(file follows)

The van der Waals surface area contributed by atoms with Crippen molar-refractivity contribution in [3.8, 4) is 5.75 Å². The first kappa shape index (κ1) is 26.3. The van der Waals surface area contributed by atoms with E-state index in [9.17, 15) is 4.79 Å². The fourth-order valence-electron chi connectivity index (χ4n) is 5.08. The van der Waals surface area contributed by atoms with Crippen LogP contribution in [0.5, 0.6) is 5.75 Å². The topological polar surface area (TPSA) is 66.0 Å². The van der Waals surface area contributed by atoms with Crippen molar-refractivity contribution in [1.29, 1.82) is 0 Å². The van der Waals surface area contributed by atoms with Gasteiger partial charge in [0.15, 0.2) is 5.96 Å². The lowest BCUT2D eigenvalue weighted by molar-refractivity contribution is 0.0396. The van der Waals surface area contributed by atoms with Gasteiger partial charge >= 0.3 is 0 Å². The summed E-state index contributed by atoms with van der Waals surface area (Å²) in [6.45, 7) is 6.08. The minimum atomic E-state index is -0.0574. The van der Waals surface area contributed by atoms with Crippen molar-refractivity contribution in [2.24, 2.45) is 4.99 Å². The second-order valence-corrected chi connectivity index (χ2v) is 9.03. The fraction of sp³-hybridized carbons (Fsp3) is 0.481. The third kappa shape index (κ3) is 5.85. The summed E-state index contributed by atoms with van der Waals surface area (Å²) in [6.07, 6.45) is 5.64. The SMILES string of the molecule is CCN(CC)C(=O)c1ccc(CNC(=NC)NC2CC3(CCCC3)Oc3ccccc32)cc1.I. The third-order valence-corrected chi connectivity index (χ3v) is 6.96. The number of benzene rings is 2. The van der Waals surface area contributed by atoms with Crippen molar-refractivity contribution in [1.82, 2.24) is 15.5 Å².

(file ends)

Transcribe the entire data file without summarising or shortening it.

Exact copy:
The van der Waals surface area contributed by atoms with Crippen molar-refractivity contribution in [3.8, 4) is 5.75 Å². The first kappa shape index (κ1) is 26.3. The van der Waals surface area contributed by atoms with E-state index in [9.17, 15) is 4.79 Å². The fourth-order valence-electron chi connectivity index (χ4n) is 5.08. The van der Waals surface area contributed by atoms with Crippen LogP contribution in [0.5, 0.6) is 5.75 Å². The topological polar surface area (TPSA) is 66.0 Å². The van der Waals surface area contributed by atoms with Crippen molar-refractivity contribution in [1.29, 1.82) is 0 Å². The van der Waals surface area contributed by atoms with Gasteiger partial charge in [0.15, 0.2) is 5.96 Å². The lowest BCUT2D eigenvalue weighted by molar-refractivity contribution is 0.0396. The van der Waals surface area contributed by atoms with Gasteiger partial charge >= 0.3 is 0 Å². The summed E-state index contributed by atoms with van der Waals surface area (Å²) in [6.45, 7) is 6.08. The minimum atomic E-state index is -0.0574. The van der Waals surface area contributed by atoms with Crippen molar-refractivity contribution in [2.24, 2.45) is 4.99 Å². The second-order valence-corrected chi connectivity index (χ2v) is 9.03. The fraction of sp³-hybridized carbons (Fsp3) is 0.481. The third kappa shape index (κ3) is 5.85. The summed E-state index contributed by atoms with van der Waals surface area (Å²) in [6.07, 6.45) is 5.64. The SMILES string of the molecule is CCN(CC)C(=O)c1ccc(CNC(=NC)NC2CC3(CCCC3)Oc3ccccc32)cc1.I. The third-order valence-corrected chi connectivity index (χ3v) is 6.96. The number of benzene rings is 2. The van der Waals surface area contributed by atoms with Crippen molar-refractivity contribution in [1.82, 2.24) is 15.5 Å².